Contemplate Joseph's chastity (Genesis 39):
- How Potiphar's lustful wife urged Joseph to sin;
- How Joseph rejected her out of fear of God and respect for his master;
- How the woman grabbed his garment, but he left the garment and fled naked with his holy soul.
Thy people shall be my people, and thy God my God … naught but death shall part thee and me (Ruth 1:16,17).
These are wonderful words, whether they are spoken by a son to a father, a daughter to a mother, or a wife to a husband. But they are three times more wonderful when a daughter-in-law says them to her mother-in-law. Blessed Ruth spoke these words to Naomi, her sorrowful mother-in-law. When both of Naomi's sons died in the land of Moab, where they lived as immigrants, the aged mother wanted to return to Bethlehem, her native land, and there to lay her bones to rest. And Naomi, noble in her grief, counseled her young daughters-in-law to remain in their own land and to remarry. Orpah remained, but Ruth said: Naught but death shall part thee and me. Behold a most beautiful example of how a mother-in-law can tenderly love her daughters-in-law, and again how a daughter-in-law can be wholeheartedly devoted to her mother-in-law. But in Bethlehem someone had to feed these two souls. Who would feed them? God and the diligent hands of Ruth. Let me now go to the field, and glean ears of corn (Ruth 2:2), said the daughter-in-law to the mother-in-law. And Naomi replied: Go, my daughter (Ruth 2:3). In a strange field, with strange reapers, she had to glean the ears of grain. That was not only toil but also shame. However, Ruth took upon herself both toil and shame out of love for her aged mother-in-law. The All-seeing God saw these two sweet souls and rejoiced. Their Creator rejoiced and rewarded and glorified them, as only He knows how to reward and glorify those who fear Him. And God, in His providence, provided that Ruth should enter the field of the wealthy Boaz to gather the gleaned ears of grain, and Boaz saw Ruth and asked Naomi for her hand in marriage. Of this marriage was born Obed, the father of Jesse and grandfather of David the King. So it was that Ruth had humbled herself to being a beggar but God made her the ancestress of the great king (David), from whom came many kings and finally the King of kings, our Lord Jesus Christ.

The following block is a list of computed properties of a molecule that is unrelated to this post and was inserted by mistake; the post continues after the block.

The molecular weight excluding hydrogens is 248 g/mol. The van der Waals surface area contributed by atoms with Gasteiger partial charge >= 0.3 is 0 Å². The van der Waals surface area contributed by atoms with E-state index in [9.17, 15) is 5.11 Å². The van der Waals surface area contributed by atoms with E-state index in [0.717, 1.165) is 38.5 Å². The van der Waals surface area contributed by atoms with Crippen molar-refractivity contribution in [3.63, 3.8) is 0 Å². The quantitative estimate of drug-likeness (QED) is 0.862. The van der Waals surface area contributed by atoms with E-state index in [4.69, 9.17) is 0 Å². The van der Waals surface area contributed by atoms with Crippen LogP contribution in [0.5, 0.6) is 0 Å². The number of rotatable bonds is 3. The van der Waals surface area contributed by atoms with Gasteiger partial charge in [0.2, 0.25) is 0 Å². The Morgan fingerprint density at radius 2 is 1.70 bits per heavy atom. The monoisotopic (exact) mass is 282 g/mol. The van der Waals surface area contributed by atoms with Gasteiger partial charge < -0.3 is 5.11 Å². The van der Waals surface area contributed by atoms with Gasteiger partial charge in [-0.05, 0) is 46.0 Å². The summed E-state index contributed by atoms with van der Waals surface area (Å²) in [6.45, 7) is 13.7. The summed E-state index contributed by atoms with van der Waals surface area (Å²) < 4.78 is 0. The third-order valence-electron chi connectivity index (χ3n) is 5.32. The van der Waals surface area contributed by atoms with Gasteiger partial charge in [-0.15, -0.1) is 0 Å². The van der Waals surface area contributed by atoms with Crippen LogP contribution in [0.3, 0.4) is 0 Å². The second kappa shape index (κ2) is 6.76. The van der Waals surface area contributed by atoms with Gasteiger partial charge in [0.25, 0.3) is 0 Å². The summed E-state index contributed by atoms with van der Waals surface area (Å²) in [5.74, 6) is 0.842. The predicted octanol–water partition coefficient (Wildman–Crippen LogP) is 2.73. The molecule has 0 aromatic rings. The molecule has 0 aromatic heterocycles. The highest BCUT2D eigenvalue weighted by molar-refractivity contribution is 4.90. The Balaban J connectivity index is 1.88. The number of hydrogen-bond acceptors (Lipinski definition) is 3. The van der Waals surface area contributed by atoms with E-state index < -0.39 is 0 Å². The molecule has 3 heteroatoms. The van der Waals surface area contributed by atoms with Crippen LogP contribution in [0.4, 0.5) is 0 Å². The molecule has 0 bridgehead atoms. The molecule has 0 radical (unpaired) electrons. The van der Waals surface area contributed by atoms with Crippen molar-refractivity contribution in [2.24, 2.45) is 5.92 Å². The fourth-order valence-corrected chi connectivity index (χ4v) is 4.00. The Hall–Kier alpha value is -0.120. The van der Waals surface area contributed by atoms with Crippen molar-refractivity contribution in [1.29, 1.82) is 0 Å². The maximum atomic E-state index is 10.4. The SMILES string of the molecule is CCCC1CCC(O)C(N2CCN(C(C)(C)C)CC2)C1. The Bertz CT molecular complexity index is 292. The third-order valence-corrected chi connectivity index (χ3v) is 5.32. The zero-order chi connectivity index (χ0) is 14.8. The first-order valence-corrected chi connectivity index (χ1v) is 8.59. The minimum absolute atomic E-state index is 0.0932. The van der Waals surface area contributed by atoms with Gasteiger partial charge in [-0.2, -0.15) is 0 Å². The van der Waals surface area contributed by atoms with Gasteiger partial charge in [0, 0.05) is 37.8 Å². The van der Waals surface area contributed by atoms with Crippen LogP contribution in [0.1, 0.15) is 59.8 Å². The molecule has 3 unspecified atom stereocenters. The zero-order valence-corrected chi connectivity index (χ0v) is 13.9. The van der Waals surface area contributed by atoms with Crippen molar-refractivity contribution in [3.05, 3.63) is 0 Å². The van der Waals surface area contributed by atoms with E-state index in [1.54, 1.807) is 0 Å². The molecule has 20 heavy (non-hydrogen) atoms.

O All-seeing and Gracious Lord, how wonderful art Thou in Thy providence toward the righteous and the merciful. Do Thou guide us also and have mercy on us.
To Thee be glory and praise forever. Amen.
From The Prologue From Ochrid by Bishop Nikolai Velimirovich
© 1985 Lazarica Press, Birmingham UK